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Sympathy for the Drow - De-Vilifying the Dark Elves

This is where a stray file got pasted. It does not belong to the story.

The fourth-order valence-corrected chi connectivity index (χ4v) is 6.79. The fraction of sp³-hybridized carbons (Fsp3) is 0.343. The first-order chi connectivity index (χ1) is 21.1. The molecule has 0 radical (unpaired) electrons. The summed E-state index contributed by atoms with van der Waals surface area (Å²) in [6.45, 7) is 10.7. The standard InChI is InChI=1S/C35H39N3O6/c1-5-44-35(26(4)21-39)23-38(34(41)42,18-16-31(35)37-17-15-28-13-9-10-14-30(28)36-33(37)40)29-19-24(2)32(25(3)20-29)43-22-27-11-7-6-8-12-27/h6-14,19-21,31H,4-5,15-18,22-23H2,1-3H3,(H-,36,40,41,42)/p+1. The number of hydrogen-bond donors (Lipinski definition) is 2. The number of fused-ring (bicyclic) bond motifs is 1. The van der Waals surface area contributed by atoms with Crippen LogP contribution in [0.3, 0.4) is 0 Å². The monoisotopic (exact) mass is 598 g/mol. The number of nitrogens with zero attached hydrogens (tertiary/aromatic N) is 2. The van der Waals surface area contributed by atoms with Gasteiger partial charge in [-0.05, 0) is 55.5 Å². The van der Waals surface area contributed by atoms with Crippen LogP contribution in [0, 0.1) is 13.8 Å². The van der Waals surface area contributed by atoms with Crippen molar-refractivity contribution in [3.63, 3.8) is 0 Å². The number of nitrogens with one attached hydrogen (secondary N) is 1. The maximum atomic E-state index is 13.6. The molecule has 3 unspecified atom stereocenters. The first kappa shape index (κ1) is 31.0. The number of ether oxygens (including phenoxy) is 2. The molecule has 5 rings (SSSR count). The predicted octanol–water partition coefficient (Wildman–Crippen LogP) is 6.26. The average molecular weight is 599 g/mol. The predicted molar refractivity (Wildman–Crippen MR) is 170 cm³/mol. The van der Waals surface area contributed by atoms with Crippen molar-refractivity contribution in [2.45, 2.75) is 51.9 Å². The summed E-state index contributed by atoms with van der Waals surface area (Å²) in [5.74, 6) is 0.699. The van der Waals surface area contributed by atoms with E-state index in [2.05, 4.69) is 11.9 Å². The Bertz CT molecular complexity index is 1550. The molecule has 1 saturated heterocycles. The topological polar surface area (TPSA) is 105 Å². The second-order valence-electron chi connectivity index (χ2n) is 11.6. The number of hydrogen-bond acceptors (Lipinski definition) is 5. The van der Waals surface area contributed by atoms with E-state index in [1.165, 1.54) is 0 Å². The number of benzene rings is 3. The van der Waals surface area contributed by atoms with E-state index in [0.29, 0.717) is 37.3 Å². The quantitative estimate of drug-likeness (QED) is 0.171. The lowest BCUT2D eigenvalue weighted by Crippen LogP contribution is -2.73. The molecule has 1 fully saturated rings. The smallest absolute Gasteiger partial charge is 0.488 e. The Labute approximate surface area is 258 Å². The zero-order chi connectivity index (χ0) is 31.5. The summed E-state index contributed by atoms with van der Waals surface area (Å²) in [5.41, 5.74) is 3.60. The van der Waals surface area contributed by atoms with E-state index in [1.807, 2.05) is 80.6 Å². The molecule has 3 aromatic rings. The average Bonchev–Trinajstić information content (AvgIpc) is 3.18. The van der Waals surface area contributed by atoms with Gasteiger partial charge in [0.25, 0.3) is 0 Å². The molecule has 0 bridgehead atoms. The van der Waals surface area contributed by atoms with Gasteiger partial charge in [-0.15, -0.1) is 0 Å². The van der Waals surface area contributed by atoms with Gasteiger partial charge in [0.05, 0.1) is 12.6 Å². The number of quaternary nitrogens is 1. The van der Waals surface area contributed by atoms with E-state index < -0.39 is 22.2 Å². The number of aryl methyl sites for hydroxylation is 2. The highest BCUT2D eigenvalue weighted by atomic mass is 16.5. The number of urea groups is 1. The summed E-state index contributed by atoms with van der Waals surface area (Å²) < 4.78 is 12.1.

The "Evil" races in DnD have always rubbed me kinda the wrong way. Partly once I learned that a lot of them come from racist stereotypes (Orcs, Drow, and Goblins in particular) and also just because it doesn't make sense to me. Even Nazi Germany had variation and dissenters and it only lasted for 12 years. Why would a clearly evil society never change over hundreds of years? In my opinion, a story is only as good as it's villains. So, I've set out to try and make the traditionally evil races slightly more believable and even sympathetic in places. Now, I've not been a DM very long, only like three years. But the first campaign I ever ran was through Curse of Strahd which paints the Vistani (an itinerant society heavily based on the real world Romani) as a conniving group of thieves, murders, and vampire-worshipers. Thankfully, I found through reddit and other sites how to steer away from the racists depictions of the Vistani and making them seem like, at worst, opportunists. So, I hope to be able to do that with some other of the classic DnD antagonist races. I've read some other phenomenal post on here about evil races that totally inspired me as well. There's a great twopart post about Decolonizing D&D which I adore. The post about alignment is easily my favorite. There's a couple great ones on Orcs and Yuan-Ti too so if some of my ideas are lifted from them, I hope y'all consider it flattery instead of theft. So, here are some primer notes before I get into it. For creating the Dark Elves, I tried to keep as much as I could from the books. Obviously some stuff has to get thrown out the window though. I also tried to standardize calling them Dark Elves instead of Drow partly because I feel like Drow has a much nastier sound to it and calling them Dark Elves follows the naming convention with the High and Wood Elves. I tried to model them after real-life matriarchal societies like the Mosuo people of China and their pantheon after real deities like the Greeks, Romans, and Norse. I also quickly realized that building a society is inseparable from geography. Where a people are from effects their language, values, mythology, history, and family structure. I've tried to outline details I think are necessary to making this society realistic while leaving it open ended enough to be place-able in different worlds with relative ease. All that aside, lets get into the meat of it.